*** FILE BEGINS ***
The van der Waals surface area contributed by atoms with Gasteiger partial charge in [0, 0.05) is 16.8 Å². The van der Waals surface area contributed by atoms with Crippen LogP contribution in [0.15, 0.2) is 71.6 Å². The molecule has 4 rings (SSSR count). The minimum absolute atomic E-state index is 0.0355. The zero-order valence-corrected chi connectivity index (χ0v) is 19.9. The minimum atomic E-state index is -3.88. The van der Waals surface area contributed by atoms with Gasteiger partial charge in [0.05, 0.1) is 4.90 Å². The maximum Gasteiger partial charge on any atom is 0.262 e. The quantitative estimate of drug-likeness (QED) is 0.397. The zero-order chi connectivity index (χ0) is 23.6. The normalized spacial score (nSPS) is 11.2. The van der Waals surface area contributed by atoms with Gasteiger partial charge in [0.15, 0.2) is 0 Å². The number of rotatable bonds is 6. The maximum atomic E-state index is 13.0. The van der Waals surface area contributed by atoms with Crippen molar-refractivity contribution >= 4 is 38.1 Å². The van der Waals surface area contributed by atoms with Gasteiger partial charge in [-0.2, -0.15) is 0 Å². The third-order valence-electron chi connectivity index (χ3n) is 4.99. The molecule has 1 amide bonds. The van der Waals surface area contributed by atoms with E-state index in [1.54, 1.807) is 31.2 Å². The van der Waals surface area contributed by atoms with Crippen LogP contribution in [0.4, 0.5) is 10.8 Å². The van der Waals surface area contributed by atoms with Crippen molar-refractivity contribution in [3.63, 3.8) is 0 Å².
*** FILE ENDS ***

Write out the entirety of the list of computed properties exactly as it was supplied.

The van der Waals surface area contributed by atoms with Gasteiger partial charge in [0, 0.05) is 16.8 Å². The van der Waals surface area contributed by atoms with Crippen LogP contribution in [0.15, 0.2) is 71.6 Å². The molecule has 4 rings (SSSR count). The minimum absolute atomic E-state index is 0.0355. The zero-order valence-corrected chi connectivity index (χ0v) is 19.9. The minimum atomic E-state index is -3.88. The van der Waals surface area contributed by atoms with Gasteiger partial charge in [0.05, 0.1) is 4.90 Å². The maximum Gasteiger partial charge on any atom is 0.262 e. The quantitative estimate of drug-likeness (QED) is 0.397. The zero-order chi connectivity index (χ0) is 23.6. The normalized spacial score (nSPS) is 11.2. The van der Waals surface area contributed by atoms with Gasteiger partial charge in [0.15, 0.2) is 0 Å². The number of rotatable bonds is 6. The maximum atomic E-state index is 13.0. The van der Waals surface area contributed by atoms with Crippen molar-refractivity contribution >= 4 is 38.1 Å². The van der Waals surface area contributed by atoms with Gasteiger partial charge in [-0.2, -0.15) is 0 Å². The third-order valence-electron chi connectivity index (χ3n) is 4.99. The molecule has 1 amide bonds. The van der Waals surface area contributed by atoms with E-state index in [1.54, 1.807) is 31.2 Å². The van der Waals surface area contributed by atoms with Crippen LogP contribution in [0.4, 0.5) is 10.8 Å². The van der Waals surface area contributed by atoms with Crippen molar-refractivity contribution in [3.63, 3.8) is 0 Å².